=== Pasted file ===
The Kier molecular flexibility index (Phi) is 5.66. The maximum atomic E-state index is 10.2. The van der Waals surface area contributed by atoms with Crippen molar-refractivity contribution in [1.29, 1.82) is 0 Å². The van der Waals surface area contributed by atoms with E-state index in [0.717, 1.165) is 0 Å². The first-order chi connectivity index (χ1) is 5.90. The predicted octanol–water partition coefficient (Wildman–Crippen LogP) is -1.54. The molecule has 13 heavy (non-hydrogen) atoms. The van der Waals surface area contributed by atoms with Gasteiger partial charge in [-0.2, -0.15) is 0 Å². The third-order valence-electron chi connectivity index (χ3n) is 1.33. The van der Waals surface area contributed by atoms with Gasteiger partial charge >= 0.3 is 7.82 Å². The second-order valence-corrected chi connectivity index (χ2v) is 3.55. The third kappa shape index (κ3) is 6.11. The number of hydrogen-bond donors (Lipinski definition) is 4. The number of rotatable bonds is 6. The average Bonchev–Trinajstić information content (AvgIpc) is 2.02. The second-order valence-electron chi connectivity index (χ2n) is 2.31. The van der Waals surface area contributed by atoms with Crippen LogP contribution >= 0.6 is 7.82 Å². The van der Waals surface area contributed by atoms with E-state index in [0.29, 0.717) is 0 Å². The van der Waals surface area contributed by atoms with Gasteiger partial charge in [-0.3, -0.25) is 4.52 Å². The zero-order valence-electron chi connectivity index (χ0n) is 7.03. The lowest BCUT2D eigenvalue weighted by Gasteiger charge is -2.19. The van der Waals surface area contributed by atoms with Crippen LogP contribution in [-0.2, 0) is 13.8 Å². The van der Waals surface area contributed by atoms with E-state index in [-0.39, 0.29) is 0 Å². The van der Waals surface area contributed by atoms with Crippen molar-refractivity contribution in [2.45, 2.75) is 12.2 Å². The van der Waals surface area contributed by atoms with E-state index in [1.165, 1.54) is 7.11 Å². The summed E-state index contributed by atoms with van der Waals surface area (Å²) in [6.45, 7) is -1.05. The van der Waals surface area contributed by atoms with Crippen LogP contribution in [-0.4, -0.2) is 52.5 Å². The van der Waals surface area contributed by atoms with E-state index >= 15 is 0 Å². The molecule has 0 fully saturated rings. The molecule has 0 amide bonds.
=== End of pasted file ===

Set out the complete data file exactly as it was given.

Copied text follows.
The Kier molecular flexibility index (Phi) is 5.66. The maximum atomic E-state index is 10.2. The van der Waals surface area contributed by atoms with Crippen molar-refractivity contribution in [1.29, 1.82) is 0 Å². The van der Waals surface area contributed by atoms with E-state index in [0.717, 1.165) is 0 Å². The first-order chi connectivity index (χ1) is 5.90. The predicted octanol–water partition coefficient (Wildman–Crippen LogP) is -1.54. The molecule has 13 heavy (non-hydrogen) atoms. The van der Waals surface area contributed by atoms with Gasteiger partial charge in [-0.2, -0.15) is 0 Å². The third-order valence-electron chi connectivity index (χ3n) is 1.33. The van der Waals surface area contributed by atoms with Gasteiger partial charge >= 0.3 is 7.82 Å². The second-order valence-corrected chi connectivity index (χ2v) is 3.55. The third kappa shape index (κ3) is 6.11. The number of hydrogen-bond donors (Lipinski definition) is 4. The number of rotatable bonds is 6. The average Bonchev–Trinajstić information content (AvgIpc) is 2.02. The second-order valence-electron chi connectivity index (χ2n) is 2.31. The van der Waals surface area contributed by atoms with Crippen LogP contribution >= 0.6 is 7.82 Å². The van der Waals surface area contributed by atoms with E-state index in [0.29, 0.717) is 0 Å². The van der Waals surface area contributed by atoms with Gasteiger partial charge in [-0.3, -0.25) is 4.52 Å². The zero-order valence-electron chi connectivity index (χ0n) is 7.03. The lowest BCUT2D eigenvalue weighted by Gasteiger charge is -2.19. The van der Waals surface area contributed by atoms with Crippen LogP contribution in [-0.2, 0) is 13.8 Å². The van der Waals surface area contributed by atoms with E-state index in [-0.39, 0.29) is 0 Å². The van der Waals surface area contributed by atoms with Crippen molar-refractivity contribution in [2.45, 2.75) is 12.2 Å². The van der Waals surface area contributed by atoms with E-state index in [1.165, 1.54) is 7.11 Å². The summed E-state index contributed by atoms with van der Waals surface area (Å²) in [6.45, 7) is -1.05. The van der Waals surface area contributed by atoms with Crippen LogP contribution in [-0.4, -0.2) is 52.5 Å². The van der Waals surface area contributed by atoms with E-state index >= 15 is 0 Å². The molecule has 0 fully saturated rings. The molecule has 0 amide bonds.